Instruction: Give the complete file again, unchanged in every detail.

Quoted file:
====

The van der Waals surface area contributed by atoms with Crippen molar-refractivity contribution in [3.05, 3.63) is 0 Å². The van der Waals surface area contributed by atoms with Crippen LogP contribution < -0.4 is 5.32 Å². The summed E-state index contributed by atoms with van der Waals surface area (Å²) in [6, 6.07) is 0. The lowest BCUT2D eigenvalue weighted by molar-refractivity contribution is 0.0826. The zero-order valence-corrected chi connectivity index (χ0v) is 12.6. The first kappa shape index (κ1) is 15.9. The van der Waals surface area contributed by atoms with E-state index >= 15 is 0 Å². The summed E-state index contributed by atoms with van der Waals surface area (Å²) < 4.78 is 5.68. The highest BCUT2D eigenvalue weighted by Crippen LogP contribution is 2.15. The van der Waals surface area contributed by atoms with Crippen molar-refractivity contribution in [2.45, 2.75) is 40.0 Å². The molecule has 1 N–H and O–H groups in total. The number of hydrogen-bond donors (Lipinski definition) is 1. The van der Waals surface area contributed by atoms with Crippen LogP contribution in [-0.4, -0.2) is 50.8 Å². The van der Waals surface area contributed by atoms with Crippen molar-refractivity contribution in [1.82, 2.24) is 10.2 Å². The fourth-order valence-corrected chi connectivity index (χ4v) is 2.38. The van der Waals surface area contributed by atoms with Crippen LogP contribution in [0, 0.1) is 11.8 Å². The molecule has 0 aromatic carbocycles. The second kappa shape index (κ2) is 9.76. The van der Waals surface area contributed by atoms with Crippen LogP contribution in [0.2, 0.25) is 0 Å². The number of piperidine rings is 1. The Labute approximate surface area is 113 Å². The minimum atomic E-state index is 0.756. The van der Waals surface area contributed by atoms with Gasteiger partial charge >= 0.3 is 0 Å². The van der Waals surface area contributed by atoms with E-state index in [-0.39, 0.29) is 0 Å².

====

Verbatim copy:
The van der Waals surface area contributed by atoms with Crippen molar-refractivity contribution in [3.05, 3.63) is 0 Å². The van der Waals surface area contributed by atoms with Crippen LogP contribution < -0.4 is 5.32 Å². The summed E-state index contributed by atoms with van der Waals surface area (Å²) in [6, 6.07) is 0. The lowest BCUT2D eigenvalue weighted by molar-refractivity contribution is 0.0826. The zero-order valence-corrected chi connectivity index (χ0v) is 12.6. The first kappa shape index (κ1) is 15.9. The van der Waals surface area contributed by atoms with E-state index >= 15 is 0 Å². The summed E-state index contributed by atoms with van der Waals surface area (Å²) < 4.78 is 5.68. The highest BCUT2D eigenvalue weighted by Crippen LogP contribution is 2.15. The van der Waals surface area contributed by atoms with Crippen molar-refractivity contribution in [2.45, 2.75) is 40.0 Å². The molecule has 1 N–H and O–H groups in total. The number of hydrogen-bond donors (Lipinski definition) is 1. The van der Waals surface area contributed by atoms with Crippen LogP contribution in [-0.4, -0.2) is 50.8 Å². The van der Waals surface area contributed by atoms with Crippen molar-refractivity contribution in [1.82, 2.24) is 10.2 Å². The fourth-order valence-corrected chi connectivity index (χ4v) is 2.38. The van der Waals surface area contributed by atoms with Crippen LogP contribution in [0, 0.1) is 11.8 Å². The molecule has 0 aromatic carbocycles. The second kappa shape index (κ2) is 9.76. The van der Waals surface area contributed by atoms with Crippen LogP contribution in [0.2, 0.25) is 0 Å². The number of piperidine rings is 1. The Labute approximate surface area is 113 Å². The minimum atomic E-state index is 0.756. The van der Waals surface area contributed by atoms with Gasteiger partial charge >= 0.3 is 0 Å². The van der Waals surface area contributed by atoms with E-state index in [-0.39, 0.29) is 0 Å².